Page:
What Does it Mean When a Property Is Under Contract?

Posted Mar 18, 2023


When a property is listed for sale, potential buyers make an offer with their best price and any contingencies. If the seller accepts the offer, the property is considered “under contract.” The buyer and seller are now in a legally binding agreement.

The Under Contract Phase

Once a property is under contract, the buyer and seller are subject to the terms outlined in the contract. In the contract, the buyer will usually have a certain amount of time to conduct due diligence on the property, like obtaining a home inspection, reviewing disclosures, and securing financing. During this phase, the seller is typically prohibited from accepting any other offers on the property. Unless the status says Active Under, Contract, which means the seller is still accepting backup offers. 

If the due diligence and financing process go well and contingencies are met, the sale will move to the closing phase. At closing, the buyer pays closing costs and any other fees, and the seller transfers ownership of the property to the buyer. The property is no longer considered to be under contract once the transaction has been completed.

What is a Contingency? 

Most real estate contracts include contingencies, which are conditions that must be met in order for the sale to proceed. Common contingencies include the buyer's ability to secure financing, conduct a home inspection, or sell their current home before closing on the new property. If the contingencies aren’t met, the contract can be canceled and the property will no longer be under contract.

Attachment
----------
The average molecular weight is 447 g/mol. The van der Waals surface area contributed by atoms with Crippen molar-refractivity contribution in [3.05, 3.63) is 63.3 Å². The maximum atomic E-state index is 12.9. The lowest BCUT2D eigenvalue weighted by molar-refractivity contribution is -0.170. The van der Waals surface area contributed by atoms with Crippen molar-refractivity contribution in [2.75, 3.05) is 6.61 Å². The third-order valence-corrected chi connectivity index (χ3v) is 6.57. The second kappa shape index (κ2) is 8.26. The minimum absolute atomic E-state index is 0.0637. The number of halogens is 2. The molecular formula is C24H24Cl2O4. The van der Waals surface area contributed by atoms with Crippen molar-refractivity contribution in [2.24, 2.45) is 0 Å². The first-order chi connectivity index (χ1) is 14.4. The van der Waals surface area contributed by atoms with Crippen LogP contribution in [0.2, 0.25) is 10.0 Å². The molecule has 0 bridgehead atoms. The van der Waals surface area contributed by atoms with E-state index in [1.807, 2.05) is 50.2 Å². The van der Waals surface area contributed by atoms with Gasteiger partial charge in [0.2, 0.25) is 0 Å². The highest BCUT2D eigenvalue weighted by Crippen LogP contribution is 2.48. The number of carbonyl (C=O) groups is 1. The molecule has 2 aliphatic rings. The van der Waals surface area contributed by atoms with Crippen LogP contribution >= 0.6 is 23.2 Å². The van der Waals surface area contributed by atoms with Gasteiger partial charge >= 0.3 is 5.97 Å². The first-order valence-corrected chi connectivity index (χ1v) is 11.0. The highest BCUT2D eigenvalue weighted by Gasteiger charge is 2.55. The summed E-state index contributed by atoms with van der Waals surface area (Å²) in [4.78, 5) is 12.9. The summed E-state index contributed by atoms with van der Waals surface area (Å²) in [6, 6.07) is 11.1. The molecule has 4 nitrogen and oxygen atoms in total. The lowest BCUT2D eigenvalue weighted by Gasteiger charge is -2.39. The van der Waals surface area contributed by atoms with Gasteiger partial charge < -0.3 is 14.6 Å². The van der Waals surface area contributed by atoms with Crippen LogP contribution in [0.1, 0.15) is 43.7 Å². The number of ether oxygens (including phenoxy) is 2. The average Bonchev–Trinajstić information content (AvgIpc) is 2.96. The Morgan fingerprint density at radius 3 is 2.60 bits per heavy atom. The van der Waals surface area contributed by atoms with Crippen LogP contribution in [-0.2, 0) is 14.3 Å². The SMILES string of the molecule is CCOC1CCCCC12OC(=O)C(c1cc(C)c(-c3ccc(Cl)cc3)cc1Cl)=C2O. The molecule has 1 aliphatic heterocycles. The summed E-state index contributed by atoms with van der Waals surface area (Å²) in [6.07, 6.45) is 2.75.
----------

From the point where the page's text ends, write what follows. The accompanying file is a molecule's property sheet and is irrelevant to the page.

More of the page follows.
During the under-contract phase, both the buyer and the seller have certain obligations that must be fulfilled. For example, the seller must continue to maintain the property and ensure that it is in the same condition as when the contract was signed. The buyer must also continue to act in good faith by obtaining financing and completing any required inspections in a timely manner.

Benefits of Being Under Contract

For sellers, having a property under contract can be a positive sign that a sale is likely. It can also provide some assurance to the buyer that the property will not be taken off the market by another offer. For buyers, being under contract means that they have a secure agreement to purchase the property, which can provide peace of mind during the due diligence and financing process.

Being under contract is usually a positive sign that the sale will close, but it doesn’t guarantee it. For example, if any contingencies aren’t met, the contract may be canceled, and the property will be back on the market. 

The Bottom Line 

When a property is under contract, a buyer and seller have entered into a legally binding agreement that outlines the terms of the sale. During this time, both parties have obligations, and the sale might be contingent upon certain conditions. While being under contract can be a positive sign for both buyers and sellers, it does not guarantee that the sale will close. 

This material is for general information and educational purposes only. Information is based on data gathered from what we believe are reliable sources. It is not guaranteed as to accuracy, does not purport to be complete and is not intended to be used as a primary basis for investment decisions. It should also not be construed as advice meeting the particular investment needs of any investor.

Realized does not provide tax or legal advice. This material is not a substitute for seeking the advice of a qualified professional for your individual situation.

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